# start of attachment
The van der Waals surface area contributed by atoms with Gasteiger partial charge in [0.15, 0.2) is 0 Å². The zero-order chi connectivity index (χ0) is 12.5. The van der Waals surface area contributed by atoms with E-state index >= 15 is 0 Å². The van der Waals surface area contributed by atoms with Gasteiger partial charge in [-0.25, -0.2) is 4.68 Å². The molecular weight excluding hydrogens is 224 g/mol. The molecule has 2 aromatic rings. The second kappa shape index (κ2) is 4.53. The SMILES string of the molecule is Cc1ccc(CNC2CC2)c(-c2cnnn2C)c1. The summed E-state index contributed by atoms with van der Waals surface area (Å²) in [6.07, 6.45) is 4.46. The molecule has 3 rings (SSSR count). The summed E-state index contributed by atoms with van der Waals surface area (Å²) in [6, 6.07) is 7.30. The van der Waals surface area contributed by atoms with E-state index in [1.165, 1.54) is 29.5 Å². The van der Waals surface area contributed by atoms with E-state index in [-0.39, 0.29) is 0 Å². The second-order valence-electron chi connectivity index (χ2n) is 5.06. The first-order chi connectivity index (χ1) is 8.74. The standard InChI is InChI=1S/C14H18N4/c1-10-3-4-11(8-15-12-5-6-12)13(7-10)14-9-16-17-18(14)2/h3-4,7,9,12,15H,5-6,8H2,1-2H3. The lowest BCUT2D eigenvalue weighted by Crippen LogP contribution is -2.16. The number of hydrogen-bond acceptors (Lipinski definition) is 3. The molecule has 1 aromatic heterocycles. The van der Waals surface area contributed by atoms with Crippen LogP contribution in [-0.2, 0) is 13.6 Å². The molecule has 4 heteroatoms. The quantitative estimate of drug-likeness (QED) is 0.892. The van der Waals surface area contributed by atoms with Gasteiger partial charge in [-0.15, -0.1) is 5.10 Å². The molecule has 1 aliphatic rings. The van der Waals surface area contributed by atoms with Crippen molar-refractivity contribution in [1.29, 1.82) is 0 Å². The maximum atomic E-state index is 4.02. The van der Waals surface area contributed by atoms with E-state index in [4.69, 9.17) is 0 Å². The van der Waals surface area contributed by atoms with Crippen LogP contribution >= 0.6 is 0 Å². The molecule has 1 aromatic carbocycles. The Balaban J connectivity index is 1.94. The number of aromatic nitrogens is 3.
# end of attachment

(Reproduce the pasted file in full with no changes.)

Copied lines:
The van der Waals surface area contributed by atoms with Gasteiger partial charge in [0.15, 0.2) is 0 Å². The zero-order chi connectivity index (χ0) is 12.5. The van der Waals surface area contributed by atoms with E-state index >= 15 is 0 Å². The van der Waals surface area contributed by atoms with Gasteiger partial charge in [-0.25, -0.2) is 4.68 Å². The molecular weight excluding hydrogens is 224 g/mol. The molecule has 2 aromatic rings. The second kappa shape index (κ2) is 4.53. The SMILES string of the molecule is Cc1ccc(CNC2CC2)c(-c2cnnn2C)c1. The summed E-state index contributed by atoms with van der Waals surface area (Å²) in [6.07, 6.45) is 4.46. The molecule has 3 rings (SSSR count). The summed E-state index contributed by atoms with van der Waals surface area (Å²) in [6, 6.07) is 7.30. The van der Waals surface area contributed by atoms with E-state index in [1.165, 1.54) is 29.5 Å². The van der Waals surface area contributed by atoms with E-state index in [-0.39, 0.29) is 0 Å². The second-order valence-electron chi connectivity index (χ2n) is 5.06. The first-order chi connectivity index (χ1) is 8.74. The standard InChI is InChI=1S/C14H18N4/c1-10-3-4-11(8-15-12-5-6-12)13(7-10)14-9-16-17-18(14)2/h3-4,7,9,12,15H,5-6,8H2,1-2H3. The lowest BCUT2D eigenvalue weighted by Crippen LogP contribution is -2.16. The number of hydrogen-bond acceptors (Lipinski definition) is 3. The molecule has 1 aromatic heterocycles. The van der Waals surface area contributed by atoms with Crippen LogP contribution in [-0.2, 0) is 13.6 Å². The molecule has 4 heteroatoms. The quantitative estimate of drug-likeness (QED) is 0.892. The van der Waals surface area contributed by atoms with Gasteiger partial charge in [-0.15, -0.1) is 5.10 Å². The molecule has 1 aliphatic rings. The van der Waals surface area contributed by atoms with Crippen molar-refractivity contribution in [1.29, 1.82) is 0 Å². The maximum atomic E-state index is 4.02. The van der Waals surface area contributed by atoms with E-state index in [4.69, 9.17) is 0 Å². The van der Waals surface area contributed by atoms with Crippen LogP contribution >= 0.6 is 0 Å². The molecule has 1 aromatic carbocycles. The Balaban J connectivity index is 1.94. The number of aromatic nitrogens is 3.